The recent UK Court of Appeal Judgment in the case of Vidal-Hall v Google Inc. raises the spectre of the payment of monetary compensation for breach of data protection law – a spectre many thought had been laid to rest in Ireland by the Collins v FBD Insurances case.
The Vidal-Hall appeal involved three British individuals who claimed that Google collected private information about their internet usage via their Apple Safari browser without their knowledge or consent, and then made such information available as part of its commercial offering to advertisers. The claimants sought damages for anxiety and distress, but did not make any claim for pecuniary loss.
The Court of Appeal had a number of issues to consider, including the issue of whether the meaning of “damage” in section 13 of the UK Data Protection Act 1998 (the “UK DPA”) permits a claim for compensation without proof of pecuniary loss.
UK case law appeared to indicate that proof of pecuniary loss was required for compensation to be payable under section 13. In Ireland, the High Court case of Collins v FBD Insurances (which Google relied on as part of its defence) established that section 7 of the Irish Data Protection Acts 1988 and 2003 (the “Irish DPA”) did not give rise to an automatic right to compensation in the absence of evidence of actual loss or damage.
The Court of Appeal, however, upheld the decision of Tugendhat J in the UK High Court that there was a serious issue to be tried that the claimants’ claims for compensation under section 13 of the UK DPA did not require proof of pecuniary loss, and that therefore there was a good arguable claim for compensation under that section.
The reasoning of the UK Court in reaching its decision is interesting, and may have implications for Irish law in this regard. Any analysis of the decision in an Irish context must be caveated, however, by the following considerations: Vidal-Hall, being a UK Court decision, would not be binding on an Irish Court (although it may have persuasive authority); the ruling relates to an appeal on preliminary issues only, and as such, a full trial or further appeal could lead to a different outcome; and, finally, the wording of section 13 of the UK DPA is very different to that of section 7 of the Irish DPA.
Section 13 of the UK DPA provides, broadly, that a person who suffers damage as a result of a contravention of that act is entitled to compensation for the damage. It also provides for compensation for distress in certain circumstances. Section 7 of the Irish DPA states that data controllers and data processors owe a duty of care to data subjects, and provides for a remedy under the law of torts for breach of this duty of care. The general principles of the Irish law of torts require a person seeking compensation to prove loss or damage arising from the relevant breach.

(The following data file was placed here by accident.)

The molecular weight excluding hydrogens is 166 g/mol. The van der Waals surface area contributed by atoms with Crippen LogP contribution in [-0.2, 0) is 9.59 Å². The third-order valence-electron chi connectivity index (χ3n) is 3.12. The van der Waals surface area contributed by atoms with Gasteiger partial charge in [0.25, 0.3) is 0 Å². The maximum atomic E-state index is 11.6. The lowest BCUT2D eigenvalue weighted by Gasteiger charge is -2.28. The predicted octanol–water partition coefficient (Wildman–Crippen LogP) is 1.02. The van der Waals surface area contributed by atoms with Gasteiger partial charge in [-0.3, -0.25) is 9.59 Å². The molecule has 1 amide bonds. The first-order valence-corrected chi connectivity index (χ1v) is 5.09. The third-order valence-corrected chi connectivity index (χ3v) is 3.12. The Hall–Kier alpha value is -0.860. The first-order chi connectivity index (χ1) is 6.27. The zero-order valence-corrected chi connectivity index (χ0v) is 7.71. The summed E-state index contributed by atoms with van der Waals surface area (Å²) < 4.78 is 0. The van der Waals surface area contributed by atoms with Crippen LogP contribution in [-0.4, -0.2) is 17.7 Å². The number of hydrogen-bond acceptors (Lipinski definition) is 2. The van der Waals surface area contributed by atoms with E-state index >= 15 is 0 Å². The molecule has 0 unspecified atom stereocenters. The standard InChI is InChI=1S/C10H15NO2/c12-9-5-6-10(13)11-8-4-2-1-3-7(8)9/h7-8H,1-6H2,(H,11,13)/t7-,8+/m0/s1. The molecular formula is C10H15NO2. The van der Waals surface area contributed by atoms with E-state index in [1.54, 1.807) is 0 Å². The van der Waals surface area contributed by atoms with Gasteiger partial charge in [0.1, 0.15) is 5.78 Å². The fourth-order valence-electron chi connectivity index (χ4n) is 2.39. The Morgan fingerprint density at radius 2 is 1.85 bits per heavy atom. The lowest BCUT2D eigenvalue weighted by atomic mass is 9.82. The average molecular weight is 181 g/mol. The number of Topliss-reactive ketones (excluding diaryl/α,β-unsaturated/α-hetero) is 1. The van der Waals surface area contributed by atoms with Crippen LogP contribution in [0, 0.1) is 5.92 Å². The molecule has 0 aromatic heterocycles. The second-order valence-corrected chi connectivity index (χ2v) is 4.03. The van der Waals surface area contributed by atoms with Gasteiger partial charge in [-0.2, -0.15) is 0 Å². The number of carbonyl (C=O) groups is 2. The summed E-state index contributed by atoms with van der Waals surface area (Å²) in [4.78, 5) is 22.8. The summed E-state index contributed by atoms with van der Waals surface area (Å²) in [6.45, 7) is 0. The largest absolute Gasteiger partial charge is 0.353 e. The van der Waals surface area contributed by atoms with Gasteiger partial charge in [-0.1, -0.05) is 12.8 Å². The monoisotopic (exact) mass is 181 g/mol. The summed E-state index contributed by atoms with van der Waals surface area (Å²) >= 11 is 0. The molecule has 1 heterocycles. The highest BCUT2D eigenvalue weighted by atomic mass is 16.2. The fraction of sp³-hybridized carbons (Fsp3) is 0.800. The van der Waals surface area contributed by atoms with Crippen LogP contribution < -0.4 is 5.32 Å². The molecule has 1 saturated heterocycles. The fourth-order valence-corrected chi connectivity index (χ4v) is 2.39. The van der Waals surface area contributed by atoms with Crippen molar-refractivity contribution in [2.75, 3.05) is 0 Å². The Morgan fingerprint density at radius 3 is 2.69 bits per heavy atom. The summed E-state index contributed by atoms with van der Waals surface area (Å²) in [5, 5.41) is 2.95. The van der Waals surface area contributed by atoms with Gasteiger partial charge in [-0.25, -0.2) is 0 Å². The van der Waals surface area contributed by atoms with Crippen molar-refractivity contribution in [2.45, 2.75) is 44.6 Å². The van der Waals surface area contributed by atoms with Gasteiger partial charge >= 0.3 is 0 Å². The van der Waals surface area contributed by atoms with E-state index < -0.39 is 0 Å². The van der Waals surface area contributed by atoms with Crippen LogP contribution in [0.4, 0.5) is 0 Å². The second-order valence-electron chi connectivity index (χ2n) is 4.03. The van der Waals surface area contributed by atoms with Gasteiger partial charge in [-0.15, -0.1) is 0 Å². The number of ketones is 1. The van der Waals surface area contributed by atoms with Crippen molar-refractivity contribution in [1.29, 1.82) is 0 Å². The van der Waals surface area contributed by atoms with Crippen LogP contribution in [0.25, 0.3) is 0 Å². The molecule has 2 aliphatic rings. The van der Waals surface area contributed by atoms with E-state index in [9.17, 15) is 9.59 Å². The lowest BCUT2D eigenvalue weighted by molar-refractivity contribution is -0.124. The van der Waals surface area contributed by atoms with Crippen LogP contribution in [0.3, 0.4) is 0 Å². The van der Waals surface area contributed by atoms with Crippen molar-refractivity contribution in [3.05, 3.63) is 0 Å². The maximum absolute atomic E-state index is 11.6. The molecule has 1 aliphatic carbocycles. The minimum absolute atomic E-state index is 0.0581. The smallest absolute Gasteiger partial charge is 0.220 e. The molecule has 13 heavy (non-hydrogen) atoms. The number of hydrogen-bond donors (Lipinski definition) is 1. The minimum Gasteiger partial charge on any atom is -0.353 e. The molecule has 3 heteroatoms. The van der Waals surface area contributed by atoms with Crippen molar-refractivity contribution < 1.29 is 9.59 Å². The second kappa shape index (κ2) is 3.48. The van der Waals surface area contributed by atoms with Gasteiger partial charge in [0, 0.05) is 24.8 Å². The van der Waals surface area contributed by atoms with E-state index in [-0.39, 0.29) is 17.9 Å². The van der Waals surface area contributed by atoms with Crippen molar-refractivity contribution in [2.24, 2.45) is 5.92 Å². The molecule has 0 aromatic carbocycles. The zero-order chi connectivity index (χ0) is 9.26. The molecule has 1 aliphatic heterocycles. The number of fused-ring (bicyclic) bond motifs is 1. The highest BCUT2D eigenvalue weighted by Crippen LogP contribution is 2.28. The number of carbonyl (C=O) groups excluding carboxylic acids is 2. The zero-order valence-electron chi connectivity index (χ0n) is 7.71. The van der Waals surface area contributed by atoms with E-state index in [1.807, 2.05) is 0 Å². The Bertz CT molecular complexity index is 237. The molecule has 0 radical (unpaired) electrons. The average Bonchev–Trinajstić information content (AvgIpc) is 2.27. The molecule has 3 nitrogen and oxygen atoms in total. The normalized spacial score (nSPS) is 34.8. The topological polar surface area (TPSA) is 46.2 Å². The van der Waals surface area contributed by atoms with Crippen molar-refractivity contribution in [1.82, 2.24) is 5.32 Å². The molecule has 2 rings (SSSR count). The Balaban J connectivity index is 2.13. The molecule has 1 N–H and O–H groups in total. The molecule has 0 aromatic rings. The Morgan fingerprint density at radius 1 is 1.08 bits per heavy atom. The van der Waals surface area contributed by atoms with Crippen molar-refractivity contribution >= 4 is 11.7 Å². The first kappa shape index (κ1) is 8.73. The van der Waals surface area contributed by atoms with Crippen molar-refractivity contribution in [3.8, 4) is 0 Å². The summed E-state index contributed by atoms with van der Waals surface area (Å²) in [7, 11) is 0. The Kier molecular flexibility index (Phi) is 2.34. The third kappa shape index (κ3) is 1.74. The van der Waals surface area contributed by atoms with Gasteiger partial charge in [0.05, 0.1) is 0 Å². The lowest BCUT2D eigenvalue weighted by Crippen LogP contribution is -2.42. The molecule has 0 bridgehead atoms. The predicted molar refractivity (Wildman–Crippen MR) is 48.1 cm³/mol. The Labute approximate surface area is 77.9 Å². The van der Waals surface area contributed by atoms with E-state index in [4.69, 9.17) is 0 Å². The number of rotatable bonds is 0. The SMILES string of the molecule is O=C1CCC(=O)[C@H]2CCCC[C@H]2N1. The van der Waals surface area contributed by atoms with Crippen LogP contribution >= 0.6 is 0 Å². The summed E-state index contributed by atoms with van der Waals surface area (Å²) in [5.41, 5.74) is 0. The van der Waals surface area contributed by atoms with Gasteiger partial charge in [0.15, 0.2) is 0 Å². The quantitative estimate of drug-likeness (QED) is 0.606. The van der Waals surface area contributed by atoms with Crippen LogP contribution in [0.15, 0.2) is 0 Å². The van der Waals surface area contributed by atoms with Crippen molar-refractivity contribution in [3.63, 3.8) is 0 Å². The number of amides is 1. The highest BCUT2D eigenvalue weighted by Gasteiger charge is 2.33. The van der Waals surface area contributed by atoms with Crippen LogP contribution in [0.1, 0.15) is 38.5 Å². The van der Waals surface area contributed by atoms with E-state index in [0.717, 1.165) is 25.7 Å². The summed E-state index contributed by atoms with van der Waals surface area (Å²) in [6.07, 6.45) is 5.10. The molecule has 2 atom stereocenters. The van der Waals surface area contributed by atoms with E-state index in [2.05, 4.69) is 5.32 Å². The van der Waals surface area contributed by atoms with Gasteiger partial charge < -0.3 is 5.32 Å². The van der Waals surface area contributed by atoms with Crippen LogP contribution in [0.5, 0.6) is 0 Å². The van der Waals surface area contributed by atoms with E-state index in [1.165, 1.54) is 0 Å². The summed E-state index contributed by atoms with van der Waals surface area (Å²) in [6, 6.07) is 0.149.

In interpreting section 13, the UK Court of Appeal examined Article 23 of the EU directive which forms the basis of both the Irish DPA and the UK DPA (Directive 95/46/EC - the “Directive”). Article 23 requires Member States to ensure that any person who has suffered damage as a result of a breach of national data protection provisions is entitled to receive compensation from the relevant data controller for the damage suffered. The Court interpreted Article 23 in the context of the Recitals to the Directive, and in light of articles 7, 8 and 47 of the EU Charter of Fundamental Rights, and concluded that “damage” in Article 23 should be given its natural and wide meaning so as to include both material and non-material damage. The Court also noted that since the aim of the Directive is to protect privacy rather than economic rights, it would be “strange” if the Directive could not compensate individuals whose data privacy had been breached so as to cause them emotional distress (but not pecuniary damage), when distress was in fact likely to be the primary form of damage arising from such a breach.
In Collins v FBD, the Irish High Court examined Article 23 together with the Preamble to the Directive and Article 24 (which requires member states to ensure suitable sanctions are laid down for breach of the Directive), and concluded that the Directive limits the obligation to provide for an entitlement to compensation, to damage suffered by a person who can prove that they have, in fact, suffered actual loss or damage arising from a breach of their rights. It is possible, however (and depending, of course, on the outcome of any full trial on the substantive issues) that in any future case relating to section 7, the Irish Courts will be urged to reconsider that section in light of Vidal-Hall.
Whatever the final outcome of Vidal-Hall, practitioners do not expect the issue of damages for breach of data protection to recede any time soon. In this regard, the Irish Data Protection Commissioner was reported as commenting, at a recent Data Protection conference, on the increasing number of civil law actions taken under section 7 of the Irish DPA, noting that such cases had generally settled pre-trial. It appears likely (and anecdotal accounts amongst practitioners suggest) that such settlements involved the payment of damages.
As such, whilst the current law according to Collins v FBD does not require the payment of damages without proof of economic loss, it appears that organisations in Ireland may, in fact, be paying out damages for such breaches. These developments, together with the Vidal-Hall case, underline the increasing importance for organisations of focusing on data protection compliance.